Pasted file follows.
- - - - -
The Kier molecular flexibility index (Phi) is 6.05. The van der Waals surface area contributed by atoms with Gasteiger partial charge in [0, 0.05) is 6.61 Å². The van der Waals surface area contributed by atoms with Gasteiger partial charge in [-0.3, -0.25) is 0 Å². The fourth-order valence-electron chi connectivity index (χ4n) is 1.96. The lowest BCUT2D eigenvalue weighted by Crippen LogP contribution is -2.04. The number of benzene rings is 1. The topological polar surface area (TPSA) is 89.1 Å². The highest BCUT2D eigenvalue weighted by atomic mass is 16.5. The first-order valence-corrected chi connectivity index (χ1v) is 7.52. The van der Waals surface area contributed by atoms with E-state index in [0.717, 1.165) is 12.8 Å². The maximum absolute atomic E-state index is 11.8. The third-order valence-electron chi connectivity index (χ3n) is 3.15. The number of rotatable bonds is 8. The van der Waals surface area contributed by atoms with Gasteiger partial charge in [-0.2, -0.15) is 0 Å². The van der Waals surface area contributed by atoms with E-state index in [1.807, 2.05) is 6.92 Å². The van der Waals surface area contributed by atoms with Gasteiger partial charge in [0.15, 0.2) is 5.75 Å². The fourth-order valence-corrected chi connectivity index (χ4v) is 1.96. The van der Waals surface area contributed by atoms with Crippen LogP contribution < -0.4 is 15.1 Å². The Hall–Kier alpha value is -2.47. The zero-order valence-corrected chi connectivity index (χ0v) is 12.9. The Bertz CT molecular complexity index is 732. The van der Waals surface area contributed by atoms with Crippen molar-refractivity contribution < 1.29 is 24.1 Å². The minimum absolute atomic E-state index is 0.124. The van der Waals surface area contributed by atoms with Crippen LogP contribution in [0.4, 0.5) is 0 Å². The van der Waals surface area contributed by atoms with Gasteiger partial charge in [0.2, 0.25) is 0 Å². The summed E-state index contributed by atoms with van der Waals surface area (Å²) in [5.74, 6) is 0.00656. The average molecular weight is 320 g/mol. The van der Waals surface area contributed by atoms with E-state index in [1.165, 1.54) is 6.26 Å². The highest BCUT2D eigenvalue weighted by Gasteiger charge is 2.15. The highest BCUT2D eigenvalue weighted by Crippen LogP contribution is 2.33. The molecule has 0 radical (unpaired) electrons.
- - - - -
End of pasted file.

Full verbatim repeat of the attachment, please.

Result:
The Kier molecular flexibility index (Phi) is 6.05. The van der Waals surface area contributed by atoms with Gasteiger partial charge in [0, 0.05) is 6.61 Å². The van der Waals surface area contributed by atoms with Gasteiger partial charge in [-0.3, -0.25) is 0 Å². The fourth-order valence-electron chi connectivity index (χ4n) is 1.96. The lowest BCUT2D eigenvalue weighted by Crippen LogP contribution is -2.04. The number of benzene rings is 1. The topological polar surface area (TPSA) is 89.1 Å². The highest BCUT2D eigenvalue weighted by atomic mass is 16.5. The first-order valence-corrected chi connectivity index (χ1v) is 7.52. The van der Waals surface area contributed by atoms with E-state index in [0.717, 1.165) is 12.8 Å². The maximum absolute atomic E-state index is 11.8. The third-order valence-electron chi connectivity index (χ3n) is 3.15. The number of rotatable bonds is 8. The van der Waals surface area contributed by atoms with Gasteiger partial charge in [-0.2, -0.15) is 0 Å². The van der Waals surface area contributed by atoms with E-state index in [1.807, 2.05) is 6.92 Å². The van der Waals surface area contributed by atoms with Gasteiger partial charge in [0.15, 0.2) is 5.75 Å². The fourth-order valence-corrected chi connectivity index (χ4v) is 1.96. The van der Waals surface area contributed by atoms with Crippen LogP contribution < -0.4 is 15.1 Å². The Hall–Kier alpha value is -2.47. The zero-order valence-corrected chi connectivity index (χ0v) is 12.9. The Bertz CT molecular complexity index is 732. The van der Waals surface area contributed by atoms with Crippen molar-refractivity contribution < 1.29 is 24.1 Å². The minimum absolute atomic E-state index is 0.124. The van der Waals surface area contributed by atoms with Crippen LogP contribution in [0.4, 0.5) is 0 Å². The van der Waals surface area contributed by atoms with Gasteiger partial charge in [0.2, 0.25) is 0 Å². The summed E-state index contributed by atoms with van der Waals surface area (Å²) in [5.74, 6) is 0.00656. The average molecular weight is 320 g/mol. The van der Waals surface area contributed by atoms with E-state index in [1.165, 1.54) is 6.26 Å². The highest BCUT2D eigenvalue weighted by Gasteiger charge is 2.15. The highest BCUT2D eigenvalue weighted by Crippen LogP contribution is 2.33. The molecule has 0 radical (unpaired) electrons.